Companies that fall victim to cybersecurity attacks can incur substantial costs and public companies are not immune to it. In today’s world, public companies rely on digital technology to do business with their customers and partners. These digital technologies and networked systems present unique cyber risks and without the proper protection, companies can be the target of the next cyber threat.
On February 21, 2018, the Securities and Exchange Commission (SEC) issued a guidance statement on Public Company Cybersecurity Disclosures. The “Guidance” serves to warn public companies that there is a need to enhance cybersecurity risk assessment and reporting programs.
The most impactful information contained in the guidance statement revolves around the need to report on the costs associated with a reporting material cybersecurity risk and breach cost on a periodic basis.
Traditional risk management strategies have not included a mechanism for assigning a value to risk. NIST and COBIT, ISO, etc., can assist in rating risk to the organization and help prioritize response, but there is no inclusion of monetary impact in those frameworks. Luckily, there are processes that can augment existing frameworks and allow companies to assign a monetary value to risks, as well as the efforts associated with cybersecurity risk management and response.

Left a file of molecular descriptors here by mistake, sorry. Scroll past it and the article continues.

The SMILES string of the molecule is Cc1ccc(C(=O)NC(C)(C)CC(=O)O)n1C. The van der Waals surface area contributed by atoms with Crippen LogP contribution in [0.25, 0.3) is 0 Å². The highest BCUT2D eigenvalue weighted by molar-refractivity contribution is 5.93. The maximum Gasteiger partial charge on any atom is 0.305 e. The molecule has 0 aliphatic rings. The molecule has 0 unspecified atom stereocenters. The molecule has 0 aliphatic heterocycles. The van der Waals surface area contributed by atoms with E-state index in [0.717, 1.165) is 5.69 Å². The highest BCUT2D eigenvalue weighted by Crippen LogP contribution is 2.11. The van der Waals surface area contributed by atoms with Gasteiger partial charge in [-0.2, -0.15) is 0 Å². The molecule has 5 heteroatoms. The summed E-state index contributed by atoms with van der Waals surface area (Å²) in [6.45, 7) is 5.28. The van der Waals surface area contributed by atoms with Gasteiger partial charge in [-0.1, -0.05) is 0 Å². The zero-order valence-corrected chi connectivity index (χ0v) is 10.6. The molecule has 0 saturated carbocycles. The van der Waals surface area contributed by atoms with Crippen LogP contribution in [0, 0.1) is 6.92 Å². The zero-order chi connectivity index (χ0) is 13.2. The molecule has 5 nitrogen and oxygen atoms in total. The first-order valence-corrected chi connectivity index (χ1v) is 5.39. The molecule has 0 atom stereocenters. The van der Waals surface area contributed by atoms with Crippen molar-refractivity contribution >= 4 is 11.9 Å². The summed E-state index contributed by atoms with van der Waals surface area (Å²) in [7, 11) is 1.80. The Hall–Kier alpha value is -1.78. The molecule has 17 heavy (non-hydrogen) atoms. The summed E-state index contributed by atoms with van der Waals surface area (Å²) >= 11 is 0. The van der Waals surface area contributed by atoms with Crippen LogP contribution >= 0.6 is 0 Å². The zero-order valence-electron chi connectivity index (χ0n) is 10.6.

When determining what areas should be evaluated for fiscal impact, the guidance statement suggests public companies contemplate the following issues, among others, in evaluating cybersecurity risk factors and what information should be included in the disclosure:
Risks identified through your cybersecurity program (and the management of those risks) represent real, equivalent business risks with material impact. If you need assistance in defining your cybersecurity risks in financial terms, please contact us at firstname.lastname@example.org or visit one of our Postlethwaite & Netterville (P&N) locations.
To access the full guidance statement: click here.